McCarthy will testify before the House Oversight Committee on the Flint issue in March. The House has passed a bill directing the EPA to release information about water problems in cities in the future, and McCarthy said it's among the EPA's jobs to make sure that happens.

"The challenge for EPA is also: we need to make sure our rules make sure this never happens again," she said.

Read more here.

CHAMBER NOTES OPPOSITION TO POWER PLANT RULE: The president of the U.S. Chamber of Commerce Monday highlighted businesses' opposition to President Obama's climate rule for power plants.

In a weekly column, Chamber President Tom Donohue noted the amicus briefs 166 state and local Chamber affiliates filed against the Clean Power Plan last week. The groups are "natural allies in the fight because the states will be on the hook for these radical, federally mandated reductions," he wrote.

"If the government truly knew best, it would seek to preserve the diversity of our country's energy portfolio," he wrote. "It wouldn't saddle states, consumers, and businesses with high costs for minimal gain. It wouldn't pursue a politically driven agenda at the expense of our economy."

The Supreme Court issued a stay on the power plant rule in early February after states and business groups, including the Chamber, sued against it.

That order, Donohue wrote, "is an important acknowledgment of the validity of our concerns, but there will be no certainty for states, energy providers, workers, or consumers until a final decision on the legality of the rule is reached."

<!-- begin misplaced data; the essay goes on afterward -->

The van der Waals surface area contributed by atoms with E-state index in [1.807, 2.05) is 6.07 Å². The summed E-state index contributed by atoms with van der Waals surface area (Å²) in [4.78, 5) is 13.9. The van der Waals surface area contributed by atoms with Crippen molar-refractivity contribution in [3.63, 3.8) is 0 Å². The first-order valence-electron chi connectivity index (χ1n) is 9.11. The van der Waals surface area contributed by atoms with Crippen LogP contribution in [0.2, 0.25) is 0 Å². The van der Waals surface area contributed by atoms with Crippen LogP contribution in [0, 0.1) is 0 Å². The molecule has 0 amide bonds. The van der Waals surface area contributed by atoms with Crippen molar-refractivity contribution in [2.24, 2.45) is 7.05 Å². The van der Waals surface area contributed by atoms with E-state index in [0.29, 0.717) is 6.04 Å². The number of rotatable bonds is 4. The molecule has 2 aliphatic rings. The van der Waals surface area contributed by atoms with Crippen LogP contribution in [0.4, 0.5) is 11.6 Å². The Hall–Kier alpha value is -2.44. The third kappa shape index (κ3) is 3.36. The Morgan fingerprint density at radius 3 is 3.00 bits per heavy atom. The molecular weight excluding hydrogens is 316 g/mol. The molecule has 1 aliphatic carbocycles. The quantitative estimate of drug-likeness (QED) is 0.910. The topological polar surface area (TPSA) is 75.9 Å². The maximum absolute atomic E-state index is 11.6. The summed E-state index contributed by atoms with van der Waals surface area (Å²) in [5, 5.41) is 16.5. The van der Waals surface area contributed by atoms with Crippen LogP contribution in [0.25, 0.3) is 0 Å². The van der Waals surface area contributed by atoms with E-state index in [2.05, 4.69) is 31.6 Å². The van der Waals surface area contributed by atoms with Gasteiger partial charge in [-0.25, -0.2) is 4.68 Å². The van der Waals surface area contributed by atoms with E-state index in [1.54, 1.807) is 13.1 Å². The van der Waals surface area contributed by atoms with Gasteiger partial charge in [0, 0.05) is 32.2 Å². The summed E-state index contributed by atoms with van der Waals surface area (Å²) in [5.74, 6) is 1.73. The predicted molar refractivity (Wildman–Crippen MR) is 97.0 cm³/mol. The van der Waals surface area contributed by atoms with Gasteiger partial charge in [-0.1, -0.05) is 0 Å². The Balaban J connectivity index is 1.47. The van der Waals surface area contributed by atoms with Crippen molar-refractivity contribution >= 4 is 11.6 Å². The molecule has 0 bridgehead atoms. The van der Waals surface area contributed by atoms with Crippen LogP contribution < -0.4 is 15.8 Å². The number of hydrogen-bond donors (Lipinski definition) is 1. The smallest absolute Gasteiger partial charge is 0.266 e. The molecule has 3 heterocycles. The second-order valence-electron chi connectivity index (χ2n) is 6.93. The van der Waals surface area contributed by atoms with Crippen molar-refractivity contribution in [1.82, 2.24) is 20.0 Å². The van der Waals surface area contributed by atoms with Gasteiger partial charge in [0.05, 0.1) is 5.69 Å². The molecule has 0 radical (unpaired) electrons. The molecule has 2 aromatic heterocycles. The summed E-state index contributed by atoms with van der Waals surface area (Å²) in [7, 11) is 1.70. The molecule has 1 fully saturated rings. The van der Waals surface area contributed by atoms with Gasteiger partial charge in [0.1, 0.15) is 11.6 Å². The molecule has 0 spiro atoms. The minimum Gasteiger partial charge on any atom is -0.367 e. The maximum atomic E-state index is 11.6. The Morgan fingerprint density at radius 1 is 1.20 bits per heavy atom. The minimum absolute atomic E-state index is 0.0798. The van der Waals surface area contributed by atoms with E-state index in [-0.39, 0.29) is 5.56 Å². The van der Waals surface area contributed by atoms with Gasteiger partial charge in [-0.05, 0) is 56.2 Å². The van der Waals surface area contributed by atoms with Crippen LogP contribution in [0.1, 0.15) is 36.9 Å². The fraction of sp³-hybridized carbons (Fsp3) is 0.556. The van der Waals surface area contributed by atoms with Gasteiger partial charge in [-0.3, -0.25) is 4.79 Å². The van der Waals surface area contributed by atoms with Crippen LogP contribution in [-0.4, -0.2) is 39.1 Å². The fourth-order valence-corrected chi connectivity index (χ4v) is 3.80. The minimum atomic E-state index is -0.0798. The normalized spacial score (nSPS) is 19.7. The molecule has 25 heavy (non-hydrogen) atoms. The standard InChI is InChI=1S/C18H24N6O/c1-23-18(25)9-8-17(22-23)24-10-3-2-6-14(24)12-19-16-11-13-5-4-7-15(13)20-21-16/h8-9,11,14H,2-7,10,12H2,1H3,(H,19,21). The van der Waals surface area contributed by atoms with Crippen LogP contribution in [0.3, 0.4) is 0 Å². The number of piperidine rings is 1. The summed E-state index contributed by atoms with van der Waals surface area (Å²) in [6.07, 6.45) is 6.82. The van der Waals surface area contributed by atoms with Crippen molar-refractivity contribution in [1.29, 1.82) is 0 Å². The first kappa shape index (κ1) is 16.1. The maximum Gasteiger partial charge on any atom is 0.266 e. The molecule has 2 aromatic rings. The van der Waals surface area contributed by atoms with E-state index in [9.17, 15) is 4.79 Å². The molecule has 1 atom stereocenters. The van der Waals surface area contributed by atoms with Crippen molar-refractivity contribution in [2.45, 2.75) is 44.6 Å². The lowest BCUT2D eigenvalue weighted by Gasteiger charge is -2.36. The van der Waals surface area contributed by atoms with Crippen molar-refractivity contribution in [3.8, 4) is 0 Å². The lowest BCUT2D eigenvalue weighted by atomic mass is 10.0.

ON TAP TUESDAY I: The second day of the annual research summit for the Advanced Research Projects Agency -- Energy will feature some high-profile keynote speakers. Senate Energy and Natural Resources Committee Chairwoman Lisa MurkowskiLisa Ann MurkowskiSessions torched by lawmakers for marijuana move Calif. Republican attacks Sessions over marijuana policy Trump's executive order on minerals will boost national defense MORE (R-Alaska) and former Vice President Al GoreAlbert (Al) Arnold GoreDems face hard choice for State of the Union response Washington governor proposes new carbon tax The Renewable Fuel Standard is broken beyond repair MORE will speak in the morning, and Energy Secretary Ernest MonizErnest Jeffrey MonizOvernight Energy: Zinke under fire for exempting Florida from drilling plan | Trump floats staying in Paris deal | NYC sues big oil over climate A Department of Energy foundation: An idea whose time has come Stop wasting tax dollars on failing nuclear projects MORE will give an afternoon talk. The summit is chock full of other government, industry and academia speakers as well.